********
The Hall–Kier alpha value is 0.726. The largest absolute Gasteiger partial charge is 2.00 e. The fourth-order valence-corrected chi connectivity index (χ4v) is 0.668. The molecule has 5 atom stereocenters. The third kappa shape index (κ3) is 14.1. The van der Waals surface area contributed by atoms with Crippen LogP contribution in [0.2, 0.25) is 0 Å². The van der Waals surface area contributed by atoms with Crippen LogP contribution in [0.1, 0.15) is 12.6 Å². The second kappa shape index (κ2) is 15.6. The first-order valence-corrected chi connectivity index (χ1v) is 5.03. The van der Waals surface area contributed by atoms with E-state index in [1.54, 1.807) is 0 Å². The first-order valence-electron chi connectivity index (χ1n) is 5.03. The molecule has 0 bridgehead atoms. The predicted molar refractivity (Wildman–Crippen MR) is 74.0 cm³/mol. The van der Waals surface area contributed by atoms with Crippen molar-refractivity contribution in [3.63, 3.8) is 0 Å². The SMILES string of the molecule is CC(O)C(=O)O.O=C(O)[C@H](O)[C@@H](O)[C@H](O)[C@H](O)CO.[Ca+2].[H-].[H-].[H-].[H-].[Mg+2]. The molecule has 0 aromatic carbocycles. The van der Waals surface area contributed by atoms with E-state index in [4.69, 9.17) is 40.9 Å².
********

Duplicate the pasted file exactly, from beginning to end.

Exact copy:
The Hall–Kier alpha value is 0.726. The largest absolute Gasteiger partial charge is 2.00 e. The fourth-order valence-corrected chi connectivity index (χ4v) is 0.668. The molecule has 5 atom stereocenters. The third kappa shape index (κ3) is 14.1. The van der Waals surface area contributed by atoms with Crippen LogP contribution in [0.2, 0.25) is 0 Å². The van der Waals surface area contributed by atoms with Crippen LogP contribution in [0.1, 0.15) is 12.6 Å². The second kappa shape index (κ2) is 15.6. The first-order valence-corrected chi connectivity index (χ1v) is 5.03. The van der Waals surface area contributed by atoms with E-state index in [1.54, 1.807) is 0 Å². The first-order valence-electron chi connectivity index (χ1n) is 5.03. The molecule has 0 bridgehead atoms. The predicted molar refractivity (Wildman–Crippen MR) is 74.0 cm³/mol. The van der Waals surface area contributed by atoms with Crippen molar-refractivity contribution in [3.63, 3.8) is 0 Å². The SMILES string of the molecule is CC(O)C(=O)O.O=C(O)[C@H](O)[C@@H](O)[C@H](O)[C@H](O)CO.[Ca+2].[H-].[H-].[H-].[H-].[Mg+2]. The molecule has 0 aromatic carbocycles. The van der Waals surface area contributed by atoms with E-state index in [4.69, 9.17) is 40.9 Å².